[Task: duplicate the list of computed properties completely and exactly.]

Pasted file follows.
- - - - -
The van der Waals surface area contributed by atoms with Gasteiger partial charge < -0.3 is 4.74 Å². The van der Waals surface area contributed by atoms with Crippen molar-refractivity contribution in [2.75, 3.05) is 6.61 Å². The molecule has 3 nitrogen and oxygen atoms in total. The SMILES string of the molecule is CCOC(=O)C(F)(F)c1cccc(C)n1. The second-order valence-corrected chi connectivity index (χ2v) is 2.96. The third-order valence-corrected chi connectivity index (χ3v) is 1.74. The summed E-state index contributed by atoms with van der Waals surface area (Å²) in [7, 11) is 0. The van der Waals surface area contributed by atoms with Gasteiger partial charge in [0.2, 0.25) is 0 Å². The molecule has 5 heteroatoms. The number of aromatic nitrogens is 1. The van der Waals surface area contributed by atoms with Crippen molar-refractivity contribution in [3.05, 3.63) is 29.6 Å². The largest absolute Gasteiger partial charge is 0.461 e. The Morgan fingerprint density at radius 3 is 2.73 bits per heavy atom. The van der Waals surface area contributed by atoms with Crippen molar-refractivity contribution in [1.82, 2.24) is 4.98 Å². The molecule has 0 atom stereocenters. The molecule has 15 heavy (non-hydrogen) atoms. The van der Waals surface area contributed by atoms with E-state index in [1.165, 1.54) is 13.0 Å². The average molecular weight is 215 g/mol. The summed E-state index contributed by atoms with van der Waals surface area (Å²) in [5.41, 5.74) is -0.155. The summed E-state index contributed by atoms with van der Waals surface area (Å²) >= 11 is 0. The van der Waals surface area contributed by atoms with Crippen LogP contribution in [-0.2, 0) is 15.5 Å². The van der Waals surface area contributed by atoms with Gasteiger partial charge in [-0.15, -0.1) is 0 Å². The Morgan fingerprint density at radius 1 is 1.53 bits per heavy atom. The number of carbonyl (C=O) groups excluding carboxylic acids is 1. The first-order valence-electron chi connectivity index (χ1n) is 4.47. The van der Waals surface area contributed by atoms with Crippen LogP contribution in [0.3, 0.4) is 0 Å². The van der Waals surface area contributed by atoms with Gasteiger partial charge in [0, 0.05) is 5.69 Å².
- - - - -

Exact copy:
The van der Waals surface area contributed by atoms with Gasteiger partial charge < -0.3 is 4.74 Å². The van der Waals surface area contributed by atoms with Crippen molar-refractivity contribution in [2.75, 3.05) is 6.61 Å². The molecule has 3 nitrogen and oxygen atoms in total. The SMILES string of the molecule is CCOC(=O)C(F)(F)c1cccc(C)n1. The second-order valence-corrected chi connectivity index (χ2v) is 2.96. The third-order valence-corrected chi connectivity index (χ3v) is 1.74. The summed E-state index contributed by atoms with van der Waals surface area (Å²) in [7, 11) is 0. The van der Waals surface area contributed by atoms with Gasteiger partial charge in [0.2, 0.25) is 0 Å². The molecule has 5 heteroatoms. The number of aromatic nitrogens is 1. The van der Waals surface area contributed by atoms with Crippen molar-refractivity contribution in [3.05, 3.63) is 29.6 Å². The largest absolute Gasteiger partial charge is 0.461 e. The Morgan fingerprint density at radius 3 is 2.73 bits per heavy atom. The van der Waals surface area contributed by atoms with Crippen molar-refractivity contribution in [1.82, 2.24) is 4.98 Å². The molecule has 0 atom stereocenters. The molecule has 15 heavy (non-hydrogen) atoms. The van der Waals surface area contributed by atoms with E-state index in [1.165, 1.54) is 13.0 Å². The average molecular weight is 215 g/mol. The summed E-state index contributed by atoms with van der Waals surface area (Å²) in [5.41, 5.74) is -0.155. The summed E-state index contributed by atoms with van der Waals surface area (Å²) >= 11 is 0. The van der Waals surface area contributed by atoms with Crippen LogP contribution in [-0.2, 0) is 15.5 Å². The van der Waals surface area contributed by atoms with Gasteiger partial charge in [-0.15, -0.1) is 0 Å². The Morgan fingerprint density at radius 1 is 1.53 bits per heavy atom. The number of carbonyl (C=O) groups excluding carboxylic acids is 1. The first-order valence-electron chi connectivity index (χ1n) is 4.47. The van der Waals surface area contributed by atoms with Crippen LogP contribution in [0.3, 0.4) is 0 Å². The van der Waals surface area contributed by atoms with Gasteiger partial charge in [0, 0.05) is 5.69 Å².